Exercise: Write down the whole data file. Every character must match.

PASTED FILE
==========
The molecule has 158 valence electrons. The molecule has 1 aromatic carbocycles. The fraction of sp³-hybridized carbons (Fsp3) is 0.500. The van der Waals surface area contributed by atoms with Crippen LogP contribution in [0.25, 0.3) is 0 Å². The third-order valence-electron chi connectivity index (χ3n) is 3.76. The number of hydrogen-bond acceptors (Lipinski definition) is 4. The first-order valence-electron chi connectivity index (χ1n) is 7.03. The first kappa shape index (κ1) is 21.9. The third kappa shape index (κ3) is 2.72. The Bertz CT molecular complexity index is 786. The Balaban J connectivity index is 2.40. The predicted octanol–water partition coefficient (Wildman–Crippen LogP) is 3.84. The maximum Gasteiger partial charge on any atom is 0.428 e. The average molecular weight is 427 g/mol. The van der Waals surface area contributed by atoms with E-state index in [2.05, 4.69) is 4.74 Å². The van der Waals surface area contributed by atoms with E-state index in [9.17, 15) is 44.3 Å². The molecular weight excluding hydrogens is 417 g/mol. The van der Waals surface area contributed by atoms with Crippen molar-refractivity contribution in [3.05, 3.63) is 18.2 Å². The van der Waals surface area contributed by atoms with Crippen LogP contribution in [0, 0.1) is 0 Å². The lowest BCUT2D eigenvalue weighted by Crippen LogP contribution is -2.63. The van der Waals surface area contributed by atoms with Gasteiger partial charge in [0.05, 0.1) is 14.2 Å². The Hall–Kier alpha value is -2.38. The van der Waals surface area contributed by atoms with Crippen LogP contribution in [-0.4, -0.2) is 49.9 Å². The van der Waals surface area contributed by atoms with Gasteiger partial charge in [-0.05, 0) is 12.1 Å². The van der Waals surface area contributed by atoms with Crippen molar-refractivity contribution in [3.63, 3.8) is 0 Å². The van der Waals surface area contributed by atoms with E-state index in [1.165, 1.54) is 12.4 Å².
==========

The molecule has 158 valence electrons. The molecule has 1 aromatic carbocycles. The fraction of sp³-hybridized carbons (Fsp3) is 0.500. The van der Waals surface area contributed by atoms with Crippen LogP contribution in [0.25, 0.3) is 0 Å². The third-order valence-electron chi connectivity index (χ3n) is 3.76. The number of hydrogen-bond acceptors (Lipinski definition) is 4. The first-order valence-electron chi connectivity index (χ1n) is 7.03. The first kappa shape index (κ1) is 21.9. The third kappa shape index (κ3) is 2.72. The Bertz CT molecular complexity index is 786. The Balaban J connectivity index is 2.40. The predicted octanol–water partition coefficient (Wildman–Crippen LogP) is 3.84. The maximum Gasteiger partial charge on any atom is 0.428 e. The average molecular weight is 427 g/mol. The van der Waals surface area contributed by atoms with E-state index in [2.05, 4.69) is 4.74 Å². The van der Waals surface area contributed by atoms with E-state index in [9.17, 15) is 44.3 Å². The molecular weight excluding hydrogens is 417 g/mol. The van der Waals surface area contributed by atoms with Crippen molar-refractivity contribution in [3.05, 3.63) is 18.2 Å². The van der Waals surface area contributed by atoms with Crippen LogP contribution in [0, 0.1) is 0 Å². The lowest BCUT2D eigenvalue weighted by Crippen LogP contribution is -2.63. The van der Waals surface area contributed by atoms with Gasteiger partial charge in [0.05, 0.1) is 14.2 Å². The Hall–Kier alpha value is -2.38. The van der Waals surface area contributed by atoms with Crippen LogP contribution in [-0.4, -0.2) is 49.9 Å². The van der Waals surface area contributed by atoms with Gasteiger partial charge in [-0.05, 0) is 12.1 Å². The van der Waals surface area contributed by atoms with Crippen molar-refractivity contribution in [3.63, 3.8) is 0 Å². The van der Waals surface area contributed by atoms with E-state index in [1.165, 1.54) is 12.4 Å².